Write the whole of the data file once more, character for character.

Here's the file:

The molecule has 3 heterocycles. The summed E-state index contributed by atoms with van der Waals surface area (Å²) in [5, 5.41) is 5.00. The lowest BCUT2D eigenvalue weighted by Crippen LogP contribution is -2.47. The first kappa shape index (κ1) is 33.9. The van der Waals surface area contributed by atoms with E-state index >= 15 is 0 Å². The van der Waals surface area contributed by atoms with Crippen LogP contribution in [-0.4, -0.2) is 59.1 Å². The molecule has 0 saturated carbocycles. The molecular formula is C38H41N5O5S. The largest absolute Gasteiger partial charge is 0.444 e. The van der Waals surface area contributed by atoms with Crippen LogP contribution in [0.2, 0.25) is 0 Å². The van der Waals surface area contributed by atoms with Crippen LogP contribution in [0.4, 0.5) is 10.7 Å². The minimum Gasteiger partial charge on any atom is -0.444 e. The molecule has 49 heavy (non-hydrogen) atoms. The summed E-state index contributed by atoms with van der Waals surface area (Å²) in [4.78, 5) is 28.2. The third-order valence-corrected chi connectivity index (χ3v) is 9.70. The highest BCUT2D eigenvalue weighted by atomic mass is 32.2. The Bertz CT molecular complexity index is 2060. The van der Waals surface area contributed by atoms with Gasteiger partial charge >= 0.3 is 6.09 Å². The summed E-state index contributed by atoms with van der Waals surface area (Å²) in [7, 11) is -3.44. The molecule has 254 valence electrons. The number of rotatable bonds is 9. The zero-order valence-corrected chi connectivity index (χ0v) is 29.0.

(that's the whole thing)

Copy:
The molecule has 3 heterocycles. The summed E-state index contributed by atoms with van der Waals surface area (Å²) in [5, 5.41) is 5.00. The lowest BCUT2D eigenvalue weighted by Crippen LogP contribution is -2.47. The first kappa shape index (κ1) is 33.9. The van der Waals surface area contributed by atoms with E-state index >= 15 is 0 Å². The van der Waals surface area contributed by atoms with Crippen LogP contribution in [-0.4, -0.2) is 59.1 Å². The molecule has 0 saturated carbocycles. The molecular formula is C38H41N5O5S. The largest absolute Gasteiger partial charge is 0.444 e. The van der Waals surface area contributed by atoms with Crippen LogP contribution in [0.2, 0.25) is 0 Å². The van der Waals surface area contributed by atoms with Crippen LogP contribution in [0.4, 0.5) is 10.7 Å². The minimum Gasteiger partial charge on any atom is -0.444 e. The molecule has 49 heavy (non-hydrogen) atoms. The summed E-state index contributed by atoms with van der Waals surface area (Å²) in [4.78, 5) is 28.2. The third-order valence-corrected chi connectivity index (χ3v) is 9.70. The highest BCUT2D eigenvalue weighted by atomic mass is 32.2. The Bertz CT molecular complexity index is 2060. The van der Waals surface area contributed by atoms with Gasteiger partial charge >= 0.3 is 6.09 Å². The summed E-state index contributed by atoms with van der Waals surface area (Å²) in [7, 11) is -3.44. The molecule has 254 valence electrons. The number of rotatable bonds is 9. The zero-order valence-corrected chi connectivity index (χ0v) is 29.0.